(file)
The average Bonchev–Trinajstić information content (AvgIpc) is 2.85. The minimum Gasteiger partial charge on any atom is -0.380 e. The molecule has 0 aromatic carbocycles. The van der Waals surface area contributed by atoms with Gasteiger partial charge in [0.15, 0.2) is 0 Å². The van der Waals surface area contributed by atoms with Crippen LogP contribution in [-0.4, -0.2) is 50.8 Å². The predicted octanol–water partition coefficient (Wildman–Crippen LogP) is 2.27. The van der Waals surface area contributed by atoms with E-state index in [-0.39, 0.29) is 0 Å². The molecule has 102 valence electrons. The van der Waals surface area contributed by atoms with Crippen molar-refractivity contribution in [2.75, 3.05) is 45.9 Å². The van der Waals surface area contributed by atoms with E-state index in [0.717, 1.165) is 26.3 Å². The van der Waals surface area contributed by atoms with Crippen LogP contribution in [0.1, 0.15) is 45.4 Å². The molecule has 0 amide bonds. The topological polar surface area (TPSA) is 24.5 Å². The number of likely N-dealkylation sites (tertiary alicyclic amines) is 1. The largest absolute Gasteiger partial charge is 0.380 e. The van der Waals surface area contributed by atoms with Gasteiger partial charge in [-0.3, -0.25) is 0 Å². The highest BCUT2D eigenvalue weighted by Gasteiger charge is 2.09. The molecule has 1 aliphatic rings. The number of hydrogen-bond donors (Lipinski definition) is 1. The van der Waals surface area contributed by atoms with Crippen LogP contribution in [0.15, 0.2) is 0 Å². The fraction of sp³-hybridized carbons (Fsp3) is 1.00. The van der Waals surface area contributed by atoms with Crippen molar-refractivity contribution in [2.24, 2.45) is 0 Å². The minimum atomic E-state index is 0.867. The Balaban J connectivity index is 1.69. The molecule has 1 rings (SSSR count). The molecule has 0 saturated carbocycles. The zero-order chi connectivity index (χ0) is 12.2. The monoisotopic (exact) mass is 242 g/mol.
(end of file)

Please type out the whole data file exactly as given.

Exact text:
The average Bonchev–Trinajstić information content (AvgIpc) is 2.85. The minimum Gasteiger partial charge on any atom is -0.380 e. The molecule has 0 aromatic carbocycles. The van der Waals surface area contributed by atoms with Gasteiger partial charge in [0.15, 0.2) is 0 Å². The van der Waals surface area contributed by atoms with Crippen LogP contribution in [-0.4, -0.2) is 50.8 Å². The predicted octanol–water partition coefficient (Wildman–Crippen LogP) is 2.27. The van der Waals surface area contributed by atoms with E-state index in [-0.39, 0.29) is 0 Å². The molecule has 102 valence electrons. The van der Waals surface area contributed by atoms with Crippen molar-refractivity contribution in [2.75, 3.05) is 45.9 Å². The van der Waals surface area contributed by atoms with E-state index in [0.717, 1.165) is 26.3 Å². The van der Waals surface area contributed by atoms with Crippen LogP contribution in [0.1, 0.15) is 45.4 Å². The molecule has 0 amide bonds. The topological polar surface area (TPSA) is 24.5 Å². The number of likely N-dealkylation sites (tertiary alicyclic amines) is 1. The largest absolute Gasteiger partial charge is 0.380 e. The van der Waals surface area contributed by atoms with Gasteiger partial charge in [-0.3, -0.25) is 0 Å². The highest BCUT2D eigenvalue weighted by Gasteiger charge is 2.09. The molecule has 1 aliphatic rings. The number of hydrogen-bond donors (Lipinski definition) is 1. The van der Waals surface area contributed by atoms with Crippen LogP contribution in [0.15, 0.2) is 0 Å². The fraction of sp³-hybridized carbons (Fsp3) is 1.00. The van der Waals surface area contributed by atoms with Crippen molar-refractivity contribution in [2.24, 2.45) is 0 Å². The minimum atomic E-state index is 0.867. The Balaban J connectivity index is 1.69. The molecule has 1 rings (SSSR count). The molecule has 0 saturated carbocycles. The zero-order chi connectivity index (χ0) is 12.2. The monoisotopic (exact) mass is 242 g/mol.